It’s already been quite a week and there is still more to come. We ended Sunday with the Superbowl, today we celebrated Chinese New Year, and tomorrow it’s Fat Tuesday or in French Mardi Gras. It’s what many parts of the world also call Shrove Tuesday or Carnival.
Here in the United States, New Orleans hosts Mardi Gras and in other parts of the word it is Carnival season. Carnival is celebrated in countries mainly with large Roman Catholic populations on the day before the religious season of Lent begins – the 40 days of penance between Ash Wednesday and Easter Sunday. I see it as one last chance to party hard and indulge before starting a solemn religious observance of prayer, penance, repentance of sins, almsgiving, atonement and self-denial.
Brazil and Venice play host to some of the holiday’s most famous public festivities, drawing thousands of tourists and revelers every year. Stemming from pagan celebrations of the coming of Spring, the excess and debauchery of the Carnival season became a prelude to Lent. Along with Christianity, Mardi Gras spread from Rome to other European countries, including France, Germany, Spain and England.
Fiesta de Carnival is Belize’s version of Carnival or Mardi Gras, and it’s celebrated all over the island starting a week before lent. Carnival in Belize is an engaging experience in music, dance, and costumes. It is about letting go of your inhibitions. The masqueraders dance themselves into a high that feeds on itself like an insatiable cycle, keeping fatigue at bay in a move to outbid itself.
Along with a frenzy of colors spurred to movement, a revelry of brightly colored costumes moving with the gyrating seemingly possessed bodies that inhabit them comes a climax of massive revelry with the Fiesta de Carnival where gluttony is not spared, as the day after this Shrove Tuesday the partakers will go into 40 days of penance, fast and abstinence from meat.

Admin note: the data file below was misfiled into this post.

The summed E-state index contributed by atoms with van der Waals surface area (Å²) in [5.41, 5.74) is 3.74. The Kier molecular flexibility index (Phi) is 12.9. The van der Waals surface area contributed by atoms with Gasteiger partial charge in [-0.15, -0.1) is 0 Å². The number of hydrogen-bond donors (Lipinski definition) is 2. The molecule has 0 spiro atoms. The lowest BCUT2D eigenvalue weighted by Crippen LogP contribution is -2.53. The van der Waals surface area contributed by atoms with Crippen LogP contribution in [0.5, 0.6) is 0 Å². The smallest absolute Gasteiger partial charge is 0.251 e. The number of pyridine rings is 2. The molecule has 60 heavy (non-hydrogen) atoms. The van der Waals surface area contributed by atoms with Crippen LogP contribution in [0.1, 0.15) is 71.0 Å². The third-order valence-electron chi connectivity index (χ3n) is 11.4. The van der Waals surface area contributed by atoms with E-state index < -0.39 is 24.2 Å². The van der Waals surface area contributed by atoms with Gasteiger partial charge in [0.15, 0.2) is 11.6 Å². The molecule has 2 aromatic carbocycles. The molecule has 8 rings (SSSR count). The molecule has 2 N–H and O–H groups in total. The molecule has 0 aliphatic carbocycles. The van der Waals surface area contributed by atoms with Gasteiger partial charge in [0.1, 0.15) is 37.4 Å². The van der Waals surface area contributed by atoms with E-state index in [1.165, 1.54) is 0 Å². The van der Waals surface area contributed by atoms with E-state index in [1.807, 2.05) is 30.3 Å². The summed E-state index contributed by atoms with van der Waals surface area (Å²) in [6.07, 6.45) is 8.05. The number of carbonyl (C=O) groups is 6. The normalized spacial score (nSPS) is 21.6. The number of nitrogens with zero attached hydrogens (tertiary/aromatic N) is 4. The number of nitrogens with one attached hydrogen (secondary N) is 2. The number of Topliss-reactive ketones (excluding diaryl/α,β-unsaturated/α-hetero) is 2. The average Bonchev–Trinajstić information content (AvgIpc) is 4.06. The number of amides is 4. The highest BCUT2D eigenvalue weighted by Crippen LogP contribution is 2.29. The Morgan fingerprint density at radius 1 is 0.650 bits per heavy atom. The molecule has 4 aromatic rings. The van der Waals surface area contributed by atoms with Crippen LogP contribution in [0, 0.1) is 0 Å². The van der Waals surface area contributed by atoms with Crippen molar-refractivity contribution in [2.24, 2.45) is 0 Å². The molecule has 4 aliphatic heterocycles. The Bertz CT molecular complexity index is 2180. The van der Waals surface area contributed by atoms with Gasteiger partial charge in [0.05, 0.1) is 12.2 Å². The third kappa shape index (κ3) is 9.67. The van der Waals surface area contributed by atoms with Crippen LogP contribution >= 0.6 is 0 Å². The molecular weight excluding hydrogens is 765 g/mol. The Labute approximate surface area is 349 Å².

This means that fatty and tasty food is an all-consuming entity of the Brazilian Fiesta de Carnival. Customarily a Brazilian Black Bean and Beef Stew called Feijoada is made during this time and usually served with sliced oranges for a traditional presentation. Feijoada can take days to make. I have simplified it to a Brazilian Beef and Tomato Stew that you can make with or without the beans.
Brazilian Beef and Tomato Stew
3 lbs. beef chuck, cut into 1 inch cubes
4 tablespoons olive oil
6 large tomatoes, cut into wedges
1 large yellow onion, chopped
3 garlic cloves, minced
2 teaspoons fresh ginger, grated
1 (13 1/2 ounce) can unsweetened coconut milk
1 tablespoon dried oregano
1 tablespoon red pepper flakes
1 teaspoon salt
1 teaspoon pepper
1 (19 ounce) can black beans, drained and rinsed (optional)
1⁄3 cup fresh cilantro, chopped
Orange slices for serving
Sprinkle salt and pepper on the beef.
In a large cast iron skillet or Dutch Oven over medium high heat brown beef. Remove the beef and set aside.
In the same skillet sauté onions and garlic on medium heat until softened, then add the tomatoes and ginger.
Stir in the coconut milk.
Sprinkle with oregano, red pepper flakes, salt and pepper if needed.
Add the beef back in and stir well.
When mixture comes to a boil reduce heat to medium low.
Cover and simmer, stirring occasionally, until beef is tender, around 1 and 1/2 hours.
If using beans, stir in beans, cooking for an additional 15 minutes.
Taste and adjust seasonings.
Stir in cilantro.
Serve with orange slices on the side.
Tip: You can plate this dish over egg noodles or rice if you wish, or enjoy it in a bowl with warm tortilla.